“I feel resentment that an infected inmate was placed in the unit and caused other inmates to get COVID,” she said.

According to a weekly report from the Department of Correction, 726 of the prisoners at MCI-Norfolk are housed alone, 376 room with another person, and 107 occupy spaces with two or more other people.

At Norfolk, the unit in question, known as the 1-1, is composed mostly of one or two-man cells and there is one cell with four beds.  Even inmates in individual cells can become infected in prison because they use shared spaces like bathrooms, showers, phone rooms, and hallways in the half hour a day they get outside their cells.

Some of the state’s prisons have seen spikes in COVID-19 cases, only to have the numbers plummet once inmates come off their isolation period.

On December 17, for example, the Department of Correction reported 8 people had COVID-19 at MCI-Concord, when the number had been 159 less than 48 hours before.

Asked if the new number was a typo, or the result of a second round of testing, a spokesman for the DOC said: “The reduction in active cases reflects recoveries meeting clinical criteria.”

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Sarah Betancourt

Reporter, CommonWealth

About Sarah Betancourt

Sarah Betancourt is a long-time Latina reporter in Massachusetts. Prior to joining Commonwealth, Sarah was a breaking news reporter for The Associated Press in Boston, and a correspondent with The Boston Globe and The Guardian. She has written about immigration, incarceration, and health policy for outlets like NBC, The Boston Institute for Nonprofit Journalism, and the New York Law Journal. Sarah has reported stories such as a national look at teacher shortages, how databases are used by police departments to procure information on immigrants, and uncovered the spread of an infectious disease in children at a family detention center. She has covered the State House, local and national politics, crime and general assignment.

Sarah received a 2018 Investigative Reporters and Editors Award for her role in the ProPublica/NPR story, “They Got Hurt at Work and Then They Got Deported,” which explored how Florida employers and insurance companies were getting out of paying workers compensation benefits by using a state law to ensure injured undocumented workers were arrested or deported. Sarah attended Emerson College for a Bachelor’s Degree in Political Communication, and Columbia University for a fellowship and Master’s degree with the Stabile Center for Investigative Journalism.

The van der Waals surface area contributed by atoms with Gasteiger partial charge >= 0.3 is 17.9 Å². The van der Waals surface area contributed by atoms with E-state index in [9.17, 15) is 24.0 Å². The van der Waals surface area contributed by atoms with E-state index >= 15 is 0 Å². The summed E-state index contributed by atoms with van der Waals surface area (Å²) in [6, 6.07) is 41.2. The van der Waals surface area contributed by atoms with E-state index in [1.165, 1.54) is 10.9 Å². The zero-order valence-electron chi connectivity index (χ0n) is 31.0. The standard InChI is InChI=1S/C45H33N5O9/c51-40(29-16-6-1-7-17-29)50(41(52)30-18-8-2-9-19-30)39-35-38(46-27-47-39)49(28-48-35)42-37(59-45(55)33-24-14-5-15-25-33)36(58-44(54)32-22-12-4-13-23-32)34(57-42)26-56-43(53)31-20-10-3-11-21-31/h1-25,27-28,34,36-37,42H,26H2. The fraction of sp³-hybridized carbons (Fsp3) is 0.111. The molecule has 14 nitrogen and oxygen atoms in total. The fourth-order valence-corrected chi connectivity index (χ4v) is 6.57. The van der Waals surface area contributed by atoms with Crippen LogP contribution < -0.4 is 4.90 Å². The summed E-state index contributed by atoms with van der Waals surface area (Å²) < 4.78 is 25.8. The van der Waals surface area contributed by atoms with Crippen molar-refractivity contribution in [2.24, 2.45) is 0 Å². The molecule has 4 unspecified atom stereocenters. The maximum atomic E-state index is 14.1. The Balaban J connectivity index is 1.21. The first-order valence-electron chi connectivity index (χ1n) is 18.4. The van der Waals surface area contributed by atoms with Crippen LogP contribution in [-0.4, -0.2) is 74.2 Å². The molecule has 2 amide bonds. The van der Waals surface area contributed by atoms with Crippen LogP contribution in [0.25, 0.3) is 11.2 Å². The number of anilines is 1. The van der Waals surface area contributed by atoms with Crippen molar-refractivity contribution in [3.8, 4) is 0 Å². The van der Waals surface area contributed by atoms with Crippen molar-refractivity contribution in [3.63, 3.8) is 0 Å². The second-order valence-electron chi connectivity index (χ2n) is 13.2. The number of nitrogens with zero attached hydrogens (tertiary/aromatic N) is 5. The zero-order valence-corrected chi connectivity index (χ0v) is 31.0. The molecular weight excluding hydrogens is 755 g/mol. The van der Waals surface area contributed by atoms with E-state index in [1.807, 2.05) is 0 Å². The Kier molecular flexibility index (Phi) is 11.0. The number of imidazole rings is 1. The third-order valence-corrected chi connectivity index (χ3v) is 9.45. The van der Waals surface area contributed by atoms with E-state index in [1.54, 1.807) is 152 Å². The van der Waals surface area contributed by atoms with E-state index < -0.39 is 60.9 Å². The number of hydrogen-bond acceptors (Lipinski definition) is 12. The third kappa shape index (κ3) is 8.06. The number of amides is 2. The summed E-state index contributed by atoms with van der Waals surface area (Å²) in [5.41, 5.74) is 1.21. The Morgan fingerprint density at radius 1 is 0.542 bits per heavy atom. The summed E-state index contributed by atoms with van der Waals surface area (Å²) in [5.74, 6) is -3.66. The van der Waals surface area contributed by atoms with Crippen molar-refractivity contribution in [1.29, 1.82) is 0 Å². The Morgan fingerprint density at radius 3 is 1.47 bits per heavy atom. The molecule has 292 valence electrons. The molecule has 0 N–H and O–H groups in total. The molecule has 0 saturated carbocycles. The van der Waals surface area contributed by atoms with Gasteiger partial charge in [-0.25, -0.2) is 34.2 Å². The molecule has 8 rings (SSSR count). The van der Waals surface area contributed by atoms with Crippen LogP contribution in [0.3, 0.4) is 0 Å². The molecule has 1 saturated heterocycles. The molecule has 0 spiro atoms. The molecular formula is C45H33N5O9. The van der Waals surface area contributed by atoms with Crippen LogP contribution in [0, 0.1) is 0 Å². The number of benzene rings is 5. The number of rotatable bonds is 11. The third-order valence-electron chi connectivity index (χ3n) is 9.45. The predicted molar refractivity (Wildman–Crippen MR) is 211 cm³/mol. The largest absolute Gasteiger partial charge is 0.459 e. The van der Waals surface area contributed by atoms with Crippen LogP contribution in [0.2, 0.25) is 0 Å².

About Sarah Betancourt

Sarah Betancourt is a long-time Latina reporter in Massachusetts. Prior to joining Commonwealth, Sarah was a breaking news reporter for The Associated Press in Boston, and a correspondent with The Boston Globe and The Guardian. She has written about immigration, incarceration, and health policy for outlets like NBC, The Boston Institute for Nonprofit Journalism, and the New York Law Journal. Sarah has reported stories such as a national look at teacher shortages, how databases are used by police departments to procure information on immigrants, and uncovered the spread of an infectious disease in children at a family detention center. She has covered the State House, local and national politics, crime and general assignment.

Sarah received a 2018 Investigative Reporters and Editors Award for her role in the ProPublica/NPR story, “They Got Hurt at Work and Then They Got Deported,” which explored how Florida employers and insurance companies were getting out of paying workers compensation benefits by using a state law to ensure injured undocumented workers were arrested or deported. Sarah attended Emerson College for a Bachelor’s Degree in Political Communication, and Columbia University for a fellowship and Master’s degree with the Stabile Center for Investigative Journalism.

The state prison system has performed more than 22,000 COVID-19 tests during the pandemic. Currently, 183 of the state’s 6,500 prisoners have COVID-19, according to the Tuesday numbers.

Eleven prisoners have died from the virus, including two earlier this month, according to the Department of Correction’s official count. One of the men who died last week was in his 40s at MCI-Shirley and another was in his 70s at MCI-Concord. They both died at local hospitals, one after being hospitalized for two weeks. Five people died during the late spring at Massachusetts Treatment Center, three at MCI-Shirley, and one at MCI-Norfolk.